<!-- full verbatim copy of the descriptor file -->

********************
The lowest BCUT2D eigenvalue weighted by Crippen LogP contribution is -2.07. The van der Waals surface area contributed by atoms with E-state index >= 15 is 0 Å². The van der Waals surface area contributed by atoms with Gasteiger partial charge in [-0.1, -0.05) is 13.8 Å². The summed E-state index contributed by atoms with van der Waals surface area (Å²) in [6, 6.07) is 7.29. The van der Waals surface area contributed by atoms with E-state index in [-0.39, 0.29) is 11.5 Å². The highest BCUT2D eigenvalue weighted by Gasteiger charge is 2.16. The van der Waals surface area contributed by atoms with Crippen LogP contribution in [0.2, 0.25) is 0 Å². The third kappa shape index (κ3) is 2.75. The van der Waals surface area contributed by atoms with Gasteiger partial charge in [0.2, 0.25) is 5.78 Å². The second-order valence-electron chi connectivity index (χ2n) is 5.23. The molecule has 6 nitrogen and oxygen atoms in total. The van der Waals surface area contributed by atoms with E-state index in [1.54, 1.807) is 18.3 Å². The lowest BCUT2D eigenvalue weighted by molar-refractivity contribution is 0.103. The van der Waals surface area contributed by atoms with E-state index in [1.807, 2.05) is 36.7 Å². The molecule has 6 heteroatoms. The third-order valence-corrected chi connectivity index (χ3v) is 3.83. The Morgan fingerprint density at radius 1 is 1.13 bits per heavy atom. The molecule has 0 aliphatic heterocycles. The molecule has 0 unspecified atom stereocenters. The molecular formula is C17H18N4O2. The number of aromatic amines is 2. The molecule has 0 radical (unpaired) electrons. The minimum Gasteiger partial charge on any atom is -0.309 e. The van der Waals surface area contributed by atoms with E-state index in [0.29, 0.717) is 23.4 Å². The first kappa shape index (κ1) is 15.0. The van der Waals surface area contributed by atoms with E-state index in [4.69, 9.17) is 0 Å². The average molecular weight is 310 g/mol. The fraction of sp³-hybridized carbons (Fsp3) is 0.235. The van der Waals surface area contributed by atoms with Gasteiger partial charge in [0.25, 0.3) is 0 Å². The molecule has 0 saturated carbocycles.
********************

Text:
The lowest BCUT2D eigenvalue weighted by Crippen LogP contribution is -2.07. The van der Waals surface area contributed by atoms with E-state index >= 15 is 0 Å². The van der Waals surface area contributed by atoms with Gasteiger partial charge in [-0.1, -0.05) is 13.8 Å². The summed E-state index contributed by atoms with van der Waals surface area (Å²) in [6, 6.07) is 7.29. The van der Waals surface area contributed by atoms with E-state index in [-0.39, 0.29) is 11.5 Å². The highest BCUT2D eigenvalue weighted by Gasteiger charge is 2.16. The van der Waals surface area contributed by atoms with Crippen LogP contribution in [0.2, 0.25) is 0 Å². The third kappa shape index (κ3) is 2.75. The van der Waals surface area contributed by atoms with Gasteiger partial charge in [0.2, 0.25) is 5.78 Å². The second-order valence-electron chi connectivity index (χ2n) is 5.23. The molecule has 6 nitrogen and oxygen atoms in total. The van der Waals surface area contributed by atoms with E-state index in [1.54, 1.807) is 18.3 Å². The lowest BCUT2D eigenvalue weighted by molar-refractivity contribution is 0.103. The van der Waals surface area contributed by atoms with E-state index in [1.807, 2.05) is 36.7 Å². The molecule has 6 heteroatoms. The third-order valence-corrected chi connectivity index (χ3v) is 3.83. The Morgan fingerprint density at radius 1 is 1.13 bits per heavy atom. The molecule has 0 aliphatic heterocycles. The molecule has 0 unspecified atom stereocenters. The molecular formula is C17H18N4O2. The number of aromatic amines is 2. The molecule has 0 radical (unpaired) electrons. The minimum Gasteiger partial charge on any atom is -0.309 e. The van der Waals surface area contributed by atoms with E-state index in [0.29, 0.717) is 23.4 Å². The first kappa shape index (κ1) is 15.0. The van der Waals surface area contributed by atoms with E-state index in [4.69, 9.17) is 0 Å². The average molecular weight is 310 g/mol. The fraction of sp³-hybridized carbons (Fsp3) is 0.235. The van der Waals surface area contributed by atoms with Gasteiger partial charge in [0.25, 0.3) is 0 Å². The molecule has 0 saturated carbocycles.